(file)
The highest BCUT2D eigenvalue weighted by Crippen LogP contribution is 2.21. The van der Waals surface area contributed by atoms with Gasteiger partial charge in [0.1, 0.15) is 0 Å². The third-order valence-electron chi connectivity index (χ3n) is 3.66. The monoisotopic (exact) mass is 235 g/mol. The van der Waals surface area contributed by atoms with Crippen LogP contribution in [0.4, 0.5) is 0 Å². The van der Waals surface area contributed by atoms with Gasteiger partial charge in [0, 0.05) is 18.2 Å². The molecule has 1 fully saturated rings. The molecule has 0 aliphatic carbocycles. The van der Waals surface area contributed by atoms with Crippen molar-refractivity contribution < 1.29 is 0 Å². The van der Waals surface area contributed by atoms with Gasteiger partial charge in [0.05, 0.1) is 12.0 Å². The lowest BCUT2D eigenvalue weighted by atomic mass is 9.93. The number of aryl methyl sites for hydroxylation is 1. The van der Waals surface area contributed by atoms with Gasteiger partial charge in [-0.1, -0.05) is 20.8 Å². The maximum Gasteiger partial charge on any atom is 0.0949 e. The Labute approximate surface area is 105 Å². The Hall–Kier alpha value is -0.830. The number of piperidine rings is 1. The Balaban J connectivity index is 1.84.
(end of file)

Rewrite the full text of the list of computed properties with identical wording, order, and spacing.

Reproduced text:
The highest BCUT2D eigenvalue weighted by Crippen LogP contribution is 2.21. The van der Waals surface area contributed by atoms with Gasteiger partial charge in [0.1, 0.15) is 0 Å². The third-order valence-electron chi connectivity index (χ3n) is 3.66. The monoisotopic (exact) mass is 235 g/mol. The van der Waals surface area contributed by atoms with Crippen LogP contribution in [0.4, 0.5) is 0 Å². The van der Waals surface area contributed by atoms with Gasteiger partial charge in [0, 0.05) is 18.2 Å². The molecule has 1 fully saturated rings. The molecule has 0 aliphatic carbocycles. The van der Waals surface area contributed by atoms with Crippen molar-refractivity contribution < 1.29 is 0 Å². The van der Waals surface area contributed by atoms with Gasteiger partial charge in [0.05, 0.1) is 12.0 Å². The lowest BCUT2D eigenvalue weighted by atomic mass is 9.93. The number of aryl methyl sites for hydroxylation is 1. The van der Waals surface area contributed by atoms with Gasteiger partial charge in [-0.1, -0.05) is 20.8 Å². The maximum Gasteiger partial charge on any atom is 0.0949 e. The Labute approximate surface area is 105 Å². The Hall–Kier alpha value is -0.830. The number of piperidine rings is 1. The Balaban J connectivity index is 1.84.